Introduction

You own the copyright to anything you write, but registration with the U.S. Copyright Office will entitle you to monetary damages in cases of infringement, which rarely occur with literary works. Usually, it is safe for you to wait until your book has been contracted for publication; your publisher should then copyright the book in your name.

If you are signing a book contract, it is crucial that you avoid granting copyright of your work to a publisher. Also, never stipulate that yours is a work “made for hire,” which would legally make the publisher the owner of your work.

Before signing a book contract, it is best to consult an agent or a lawyer with publishing experience. 

Glossary of Rights

All Rights

The right to own your work. Avoid granting a publisher all rights to your work; if you do, you can never use the same work again in its current form. For example, if you have sold all rights to a story and later want to include that story in an anthology, you’ll have to purchase the right to do so from the publication that now owns all rights to it. The owner of all rights is free to reprint your material or to sell it elsewhere without paying any additional money to you. The owner would also be free to use all of the rights listed below.

Electronic Rights

The right to publish or allow others to publish electronic versions of your work, including e-books. In some contracts, this may be labeled as “e-book rights.” Ideally, you want to grant verbatim text English language rights for “electronic rights” or “e-book rights.” Other features such as audio or video features may be labeled as “enhanced e-book rights” or “multimedia.” As new technologies are developed, the definition of electronic rights will continue to evolve.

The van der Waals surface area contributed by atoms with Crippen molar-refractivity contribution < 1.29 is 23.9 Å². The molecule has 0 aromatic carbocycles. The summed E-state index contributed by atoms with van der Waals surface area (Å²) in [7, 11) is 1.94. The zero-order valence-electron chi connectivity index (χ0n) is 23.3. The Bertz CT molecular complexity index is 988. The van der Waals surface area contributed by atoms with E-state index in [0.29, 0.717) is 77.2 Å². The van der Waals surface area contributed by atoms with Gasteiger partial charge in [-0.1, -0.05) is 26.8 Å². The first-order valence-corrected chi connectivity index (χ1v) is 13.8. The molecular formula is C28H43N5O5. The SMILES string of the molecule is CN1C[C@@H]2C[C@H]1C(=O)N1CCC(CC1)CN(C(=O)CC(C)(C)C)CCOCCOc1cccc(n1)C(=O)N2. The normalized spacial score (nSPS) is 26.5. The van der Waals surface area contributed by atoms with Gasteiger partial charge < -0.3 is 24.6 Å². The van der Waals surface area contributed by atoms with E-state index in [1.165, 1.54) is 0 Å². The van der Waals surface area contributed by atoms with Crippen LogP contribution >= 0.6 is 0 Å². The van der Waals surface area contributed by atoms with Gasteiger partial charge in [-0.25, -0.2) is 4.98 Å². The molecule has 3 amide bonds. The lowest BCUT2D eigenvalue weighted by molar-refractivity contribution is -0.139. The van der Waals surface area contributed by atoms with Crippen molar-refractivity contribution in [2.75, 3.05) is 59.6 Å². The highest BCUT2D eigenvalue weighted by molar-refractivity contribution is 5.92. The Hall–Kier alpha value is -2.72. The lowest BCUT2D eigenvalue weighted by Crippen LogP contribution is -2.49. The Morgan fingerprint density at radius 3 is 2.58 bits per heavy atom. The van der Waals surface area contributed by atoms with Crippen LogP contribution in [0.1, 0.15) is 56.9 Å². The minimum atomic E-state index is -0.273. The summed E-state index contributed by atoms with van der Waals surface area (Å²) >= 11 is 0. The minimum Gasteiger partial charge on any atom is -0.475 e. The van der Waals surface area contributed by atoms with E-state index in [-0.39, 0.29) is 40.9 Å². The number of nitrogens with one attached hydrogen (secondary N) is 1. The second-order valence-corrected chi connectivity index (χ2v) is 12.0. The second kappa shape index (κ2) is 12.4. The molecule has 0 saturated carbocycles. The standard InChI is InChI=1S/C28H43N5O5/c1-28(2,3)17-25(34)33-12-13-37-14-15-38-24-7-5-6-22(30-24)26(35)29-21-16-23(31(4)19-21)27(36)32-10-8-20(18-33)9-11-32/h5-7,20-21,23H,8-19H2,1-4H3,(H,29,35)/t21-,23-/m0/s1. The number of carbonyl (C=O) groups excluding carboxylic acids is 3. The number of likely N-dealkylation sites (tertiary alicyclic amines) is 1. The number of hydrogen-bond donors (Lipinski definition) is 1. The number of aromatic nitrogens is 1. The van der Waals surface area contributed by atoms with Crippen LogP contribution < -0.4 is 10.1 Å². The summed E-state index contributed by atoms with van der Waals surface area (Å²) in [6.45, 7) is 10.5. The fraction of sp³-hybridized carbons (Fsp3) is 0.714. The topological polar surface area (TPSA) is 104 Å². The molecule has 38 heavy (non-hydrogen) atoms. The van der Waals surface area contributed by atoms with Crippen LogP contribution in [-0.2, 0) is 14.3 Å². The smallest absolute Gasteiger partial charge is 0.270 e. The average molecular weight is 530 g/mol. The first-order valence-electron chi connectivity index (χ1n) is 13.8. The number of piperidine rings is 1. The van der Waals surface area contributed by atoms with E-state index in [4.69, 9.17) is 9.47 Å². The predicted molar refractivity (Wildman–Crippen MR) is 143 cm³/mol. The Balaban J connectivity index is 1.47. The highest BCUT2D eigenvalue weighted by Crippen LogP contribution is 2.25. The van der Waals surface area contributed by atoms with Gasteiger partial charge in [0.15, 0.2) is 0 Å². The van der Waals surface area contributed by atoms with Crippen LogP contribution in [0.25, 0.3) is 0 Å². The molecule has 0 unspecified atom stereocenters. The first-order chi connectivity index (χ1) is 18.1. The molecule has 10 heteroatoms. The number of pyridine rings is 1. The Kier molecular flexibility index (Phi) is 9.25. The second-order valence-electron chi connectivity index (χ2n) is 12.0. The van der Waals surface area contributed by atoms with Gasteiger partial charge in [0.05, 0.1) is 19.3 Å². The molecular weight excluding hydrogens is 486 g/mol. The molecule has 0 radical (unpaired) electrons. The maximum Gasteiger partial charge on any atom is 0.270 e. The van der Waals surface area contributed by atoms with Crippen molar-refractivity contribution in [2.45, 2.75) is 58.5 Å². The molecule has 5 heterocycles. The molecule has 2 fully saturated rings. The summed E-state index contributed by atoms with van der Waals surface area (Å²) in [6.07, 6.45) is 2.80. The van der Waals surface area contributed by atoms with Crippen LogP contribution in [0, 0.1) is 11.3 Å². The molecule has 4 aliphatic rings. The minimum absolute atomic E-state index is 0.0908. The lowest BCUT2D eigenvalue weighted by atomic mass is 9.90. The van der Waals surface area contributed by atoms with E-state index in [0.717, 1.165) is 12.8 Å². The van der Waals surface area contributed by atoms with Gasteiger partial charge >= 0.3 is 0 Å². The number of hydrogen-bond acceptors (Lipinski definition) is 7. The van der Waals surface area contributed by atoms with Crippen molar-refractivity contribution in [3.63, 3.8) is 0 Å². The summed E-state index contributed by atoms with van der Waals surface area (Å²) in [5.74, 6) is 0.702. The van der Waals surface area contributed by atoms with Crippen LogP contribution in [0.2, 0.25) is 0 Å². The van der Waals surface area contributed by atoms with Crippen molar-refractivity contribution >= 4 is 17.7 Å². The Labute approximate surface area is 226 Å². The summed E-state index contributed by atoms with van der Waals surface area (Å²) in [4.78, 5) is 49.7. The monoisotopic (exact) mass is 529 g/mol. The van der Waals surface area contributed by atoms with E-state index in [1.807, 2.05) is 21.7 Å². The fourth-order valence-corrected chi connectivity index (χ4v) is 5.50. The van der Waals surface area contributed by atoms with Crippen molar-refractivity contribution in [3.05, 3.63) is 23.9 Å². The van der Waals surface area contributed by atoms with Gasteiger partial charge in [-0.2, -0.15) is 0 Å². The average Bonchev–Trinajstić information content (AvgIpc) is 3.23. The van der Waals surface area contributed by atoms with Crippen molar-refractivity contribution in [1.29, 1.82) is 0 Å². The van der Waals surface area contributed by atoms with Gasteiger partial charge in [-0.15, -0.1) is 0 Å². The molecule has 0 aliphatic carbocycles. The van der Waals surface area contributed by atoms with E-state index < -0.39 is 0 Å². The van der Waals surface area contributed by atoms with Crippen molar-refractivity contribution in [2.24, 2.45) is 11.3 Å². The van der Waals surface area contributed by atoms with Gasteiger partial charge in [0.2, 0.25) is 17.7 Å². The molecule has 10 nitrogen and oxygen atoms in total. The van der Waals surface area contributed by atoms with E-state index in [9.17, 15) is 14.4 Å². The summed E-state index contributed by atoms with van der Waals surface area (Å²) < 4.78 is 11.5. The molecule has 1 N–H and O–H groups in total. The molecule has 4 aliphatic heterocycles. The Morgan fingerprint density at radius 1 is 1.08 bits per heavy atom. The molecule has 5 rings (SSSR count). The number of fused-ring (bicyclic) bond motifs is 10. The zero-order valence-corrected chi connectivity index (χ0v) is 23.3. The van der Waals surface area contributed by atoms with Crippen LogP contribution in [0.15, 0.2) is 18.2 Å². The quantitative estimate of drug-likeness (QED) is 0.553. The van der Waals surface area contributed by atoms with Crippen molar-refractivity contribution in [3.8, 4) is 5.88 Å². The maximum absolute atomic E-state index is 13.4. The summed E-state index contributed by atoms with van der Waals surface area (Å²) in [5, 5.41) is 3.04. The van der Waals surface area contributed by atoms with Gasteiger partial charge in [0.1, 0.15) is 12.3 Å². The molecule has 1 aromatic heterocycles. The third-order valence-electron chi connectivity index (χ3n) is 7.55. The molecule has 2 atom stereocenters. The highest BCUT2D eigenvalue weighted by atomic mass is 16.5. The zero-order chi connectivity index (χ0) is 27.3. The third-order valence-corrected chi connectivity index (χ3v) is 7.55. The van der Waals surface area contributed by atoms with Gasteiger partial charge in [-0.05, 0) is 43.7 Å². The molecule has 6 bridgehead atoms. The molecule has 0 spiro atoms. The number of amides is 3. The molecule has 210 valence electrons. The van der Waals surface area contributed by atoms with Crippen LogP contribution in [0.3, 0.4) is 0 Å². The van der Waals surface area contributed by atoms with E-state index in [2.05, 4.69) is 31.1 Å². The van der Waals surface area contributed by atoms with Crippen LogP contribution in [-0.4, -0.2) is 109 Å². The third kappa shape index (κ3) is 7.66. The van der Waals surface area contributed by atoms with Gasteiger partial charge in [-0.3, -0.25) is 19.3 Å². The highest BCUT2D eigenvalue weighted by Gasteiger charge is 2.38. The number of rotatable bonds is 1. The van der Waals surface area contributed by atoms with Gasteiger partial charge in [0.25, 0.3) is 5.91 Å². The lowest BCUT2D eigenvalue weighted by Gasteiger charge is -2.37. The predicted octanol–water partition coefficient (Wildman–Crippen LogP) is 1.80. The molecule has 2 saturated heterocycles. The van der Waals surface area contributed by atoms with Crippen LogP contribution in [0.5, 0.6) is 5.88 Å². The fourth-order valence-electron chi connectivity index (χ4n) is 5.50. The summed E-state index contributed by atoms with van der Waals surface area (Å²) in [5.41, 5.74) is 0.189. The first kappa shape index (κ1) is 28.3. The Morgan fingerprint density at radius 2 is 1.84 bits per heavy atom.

Exclusive Rights

The right to publish your work without the work appearing elsewhere at the same time. Often, publishers request exclusive rights for a given length of time—three months, six months, or one year, for example. After the exclusivity period has ended, you are free to publish your work elsewhere.

First North American Serial Rights (FNASR)

The right to be the first publisher of your work one time in North America. Selling first North American serial rights allows you to sell first serial rights to the same work in places other than North America.

First Serial Rights

The right to be the first publisher of your work. After the work is published once anywhere, all rights revert back to you.

Reprint Rights

The right to print a work a second time. Reprint rights imply that first rights for the work have been sold.

Subsidiary Rights

The right of a publisher to license your work to others, which includes first and second serial rights, audio rights, film rights, foreign rights, translation rights, book-club rights, the right to reprint excerpts of your work, rights to electronic editions and versions, performance rights, and merchandising rights.

Worldwide Rights

The right to publish English-language versions of your book in all countries. As more publishing conglomerates are operating internationally, many publishers demand worldwide rights.

Other Resources

For an excellent explanation of the law and your rights, visit the website for the U.S. Copyright Office. Another resource is The Writer’s Legal Guide: An Authors Guild Desk Reference (Allworth Press, 2013).

You may also look for information from the Authors Guild, the National Writers Union, or a local chapter of Volunteer Lawyers for the Arts. In addition, The Poets & Writers Guide to the Book Deal, which was edited by the staff of Poets & Writers Magazine, includes an overview of the publishing process, with an article titled, “Anatomy of an Author Agreement,” which can help you understand the business of granting rights to publishers.

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  • Introduction
  • Glossary of Rights
  • Other Resources